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Samsung executive promotions under fire for lack of diversity

Few foreigners and women fill leading roles at South Korea tech giant

Samsung is lagging behind its South Korean peers as regards diversity in upper management, which could become problematic due to its global visibility.   © AP

SEOUL -- Samsung Electronics' latest round of annual executive promotions underlined the company's lack of diversity, with the South Korean tech giant elevating only a handful of foreign and female employees.

The world's largest smartphone maker promoted 214 executives in its yearly shake-up -- the most in three years.

But there were only 13 women on the list, or 6% of the total. Non-South Korean natives fared worse, with only four foreigners among those promoted on Friday.

The company's lack of diversity is also reflected in its boardroom. Only two women and one foreigner have seats on the company's 11-member board. The other eight are Korean men aged 57 or older.

Samsung is lagging behind its peers in South Korea, according to a recent list of excellent companies as regards gender equality, compiled by Women in Innovation, a Seoul-based organization of female business leaders, and CEO Score, a corporate analysis company. Its list of 27 corporations, published in October, did not include the country's largest and most valuable company.

WIN and CEO Score evaluated six criteria: the ratio of women to men in employment, working years, salary, executives, board directors and senior executives. Naver, AmorePacific and Kakao were included in the top 10, with women comprising more than a quarter of managers and executives.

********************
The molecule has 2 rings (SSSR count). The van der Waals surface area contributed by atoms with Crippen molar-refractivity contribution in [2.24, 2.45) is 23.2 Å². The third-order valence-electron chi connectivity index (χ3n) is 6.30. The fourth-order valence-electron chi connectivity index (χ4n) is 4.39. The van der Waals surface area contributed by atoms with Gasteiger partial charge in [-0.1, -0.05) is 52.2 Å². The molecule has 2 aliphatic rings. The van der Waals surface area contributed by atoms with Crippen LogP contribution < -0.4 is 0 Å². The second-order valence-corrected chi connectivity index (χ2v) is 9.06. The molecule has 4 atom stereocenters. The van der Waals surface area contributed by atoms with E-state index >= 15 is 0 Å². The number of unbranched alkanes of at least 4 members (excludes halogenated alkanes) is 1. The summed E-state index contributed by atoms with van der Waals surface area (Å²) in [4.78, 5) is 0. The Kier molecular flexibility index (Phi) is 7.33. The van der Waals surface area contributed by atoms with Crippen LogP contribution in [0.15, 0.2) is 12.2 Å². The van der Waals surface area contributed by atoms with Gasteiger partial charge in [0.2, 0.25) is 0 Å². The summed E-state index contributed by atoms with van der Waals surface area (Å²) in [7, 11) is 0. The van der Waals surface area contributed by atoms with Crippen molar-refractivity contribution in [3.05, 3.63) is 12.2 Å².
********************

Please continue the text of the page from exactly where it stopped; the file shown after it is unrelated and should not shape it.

CEO Score President Park Ju-keun said Samsung needs to improve considering its status on the global stage. The company is the world's top smartphone maker and memory chip manufacturer, with about 85% of revenue coming from overseas.

"It's hard to say that the level of Samsung Electronics' gender diversity is high compared to its position as a global company," said Park. "Samsung's diversity is similar to an average Korean company."

WIN said the key is not just the number of female executives, but to give women added chances to become managers so they can pursue more senior roles later.

"Korean companies need to support female employees to continue their career as managers so they can get chances to be promoted to executives and further," said Hwang Ji-na, head of WIN. "We found that female employees are neglected in salary and promotions even though they started in the same positions [as men]."

The 214 executive promotions are equal to almost a quarter of Samsung's executive ranks. Among the 17 women and non-Koreans on the list, Samsung promoted 10 foreigners and women, up from nine when the last, slightly delayed promotion round took place in January, but down from 11 two years ago.

"Samsung Electronics has opened the door for foreigners and women more widely as part of our diversity and inclusion strategy, which helps innovation and sustainability," said the company in a statement.

Global standards for diversity are being strengthened. Nasdaq filed a proposal with the U.S. Securities and Exchange Commission last week to adopt new listing rules related to board diversity and disclosure. If approved, the rules would require most Nasdaq-listed companies to have -- or explain why they do not have -- at least two diverse directors.

But there is a long way to go for South Korea's corporations. For instance, the Financial Supervisory Service announced that Shinhan Card set a ratio for male recruitment of 70% when the credit card company hired new employees in 2017. The FSS filed a complaint against Shinhan for violating related laws.

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